All you ever needed to know about pumpkins

Tuesday 13th October 2015 by Kelly Skipper

Whilst Easter is all about the egg, Autumn and Halloween is all about the pumpkin and with Halloween almost upon us, we thought a few handy tips to impress your mates, colleagues or school teacher before you embark on a spot of trick-or-treating, may be just the ticket and .... as you will find out there is a lot more to the pumpkin than meets the eye.

Firstly, these large orange beauties are a fruit and not a vegetable and are actually a member of the gourd family, which includes cucumbers, honeydew melons, cantaloupe, watermelons and courgettes. They are native to Central America and Mexico, but now grow on six continents. 

Each pumpkin has around 500 seeds and takes around 90-120 days to grow and are picked in October when they are bright orange in colour. There are over 45 different varieties that range in colour from red and yellow to green, and have names like Hooligan, Cotton Candy, and Orange Smoothie.  Their seeds can be saved to grow pumpkins the following year.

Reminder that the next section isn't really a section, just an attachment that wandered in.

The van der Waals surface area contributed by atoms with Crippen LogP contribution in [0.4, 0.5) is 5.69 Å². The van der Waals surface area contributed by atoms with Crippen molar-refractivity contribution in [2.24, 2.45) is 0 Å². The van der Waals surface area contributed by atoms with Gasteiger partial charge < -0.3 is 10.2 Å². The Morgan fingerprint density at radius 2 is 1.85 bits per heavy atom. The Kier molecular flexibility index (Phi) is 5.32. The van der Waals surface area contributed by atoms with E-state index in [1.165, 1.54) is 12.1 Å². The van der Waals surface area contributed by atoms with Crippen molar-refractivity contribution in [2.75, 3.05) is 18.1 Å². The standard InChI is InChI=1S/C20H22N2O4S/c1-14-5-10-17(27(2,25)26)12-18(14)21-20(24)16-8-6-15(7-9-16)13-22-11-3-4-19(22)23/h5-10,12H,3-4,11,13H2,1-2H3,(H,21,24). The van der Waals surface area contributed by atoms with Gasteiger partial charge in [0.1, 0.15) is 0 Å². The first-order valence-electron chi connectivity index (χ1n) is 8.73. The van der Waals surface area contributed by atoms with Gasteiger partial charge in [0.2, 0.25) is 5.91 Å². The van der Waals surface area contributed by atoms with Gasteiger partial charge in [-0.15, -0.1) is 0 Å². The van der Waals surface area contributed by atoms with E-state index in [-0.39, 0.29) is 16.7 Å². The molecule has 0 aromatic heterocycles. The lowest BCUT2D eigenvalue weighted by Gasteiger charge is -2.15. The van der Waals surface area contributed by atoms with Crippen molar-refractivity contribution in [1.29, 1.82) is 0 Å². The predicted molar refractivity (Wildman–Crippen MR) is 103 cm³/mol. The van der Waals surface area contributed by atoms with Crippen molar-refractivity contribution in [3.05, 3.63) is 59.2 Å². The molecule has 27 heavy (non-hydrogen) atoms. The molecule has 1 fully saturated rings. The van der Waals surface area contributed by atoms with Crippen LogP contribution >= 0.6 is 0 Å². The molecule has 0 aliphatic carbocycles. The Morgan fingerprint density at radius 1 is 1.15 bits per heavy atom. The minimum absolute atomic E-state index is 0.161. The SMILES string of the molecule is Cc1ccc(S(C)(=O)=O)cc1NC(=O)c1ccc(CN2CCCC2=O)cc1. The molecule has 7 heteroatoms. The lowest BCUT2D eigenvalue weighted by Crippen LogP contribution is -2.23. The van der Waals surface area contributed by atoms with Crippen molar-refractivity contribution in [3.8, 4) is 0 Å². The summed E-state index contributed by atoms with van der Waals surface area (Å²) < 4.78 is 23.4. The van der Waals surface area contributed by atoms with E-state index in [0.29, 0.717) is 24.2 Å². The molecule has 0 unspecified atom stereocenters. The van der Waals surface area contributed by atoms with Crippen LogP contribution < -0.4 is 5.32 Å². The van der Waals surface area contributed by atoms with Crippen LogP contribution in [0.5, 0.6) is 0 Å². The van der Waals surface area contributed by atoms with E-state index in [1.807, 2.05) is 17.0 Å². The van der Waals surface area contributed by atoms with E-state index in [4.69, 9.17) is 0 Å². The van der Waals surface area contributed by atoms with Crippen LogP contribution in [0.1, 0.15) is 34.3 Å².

Synonymous with Halloween, the original jack-o'-lanterns were made with turnips and potatoes by the Irish. Here in the UK they used large beets and lit them with embers to ward off evil spirits. Irish immigrants brought their customs to America, but found that pumpkins were much easier to carve

Pumpkins are made up of 90% water and pack a mean punch when it comes to health and beauty benefits.  They are low in calories, fat and sodium and high in fiber.  They are also good sources of Vitamin A, Vitamin B, potassium, protein, and iron. Some of the health benefits include:  aiding weight loss, potential to reduce risk of cancer, protects the skin, aids in keeping eyesight sharp as well as a natural booster for your mood and immune system.

So whether you are baking a pumpkin pie or making your own DIY pumpkin hair conditioner this fruit is all round healthy.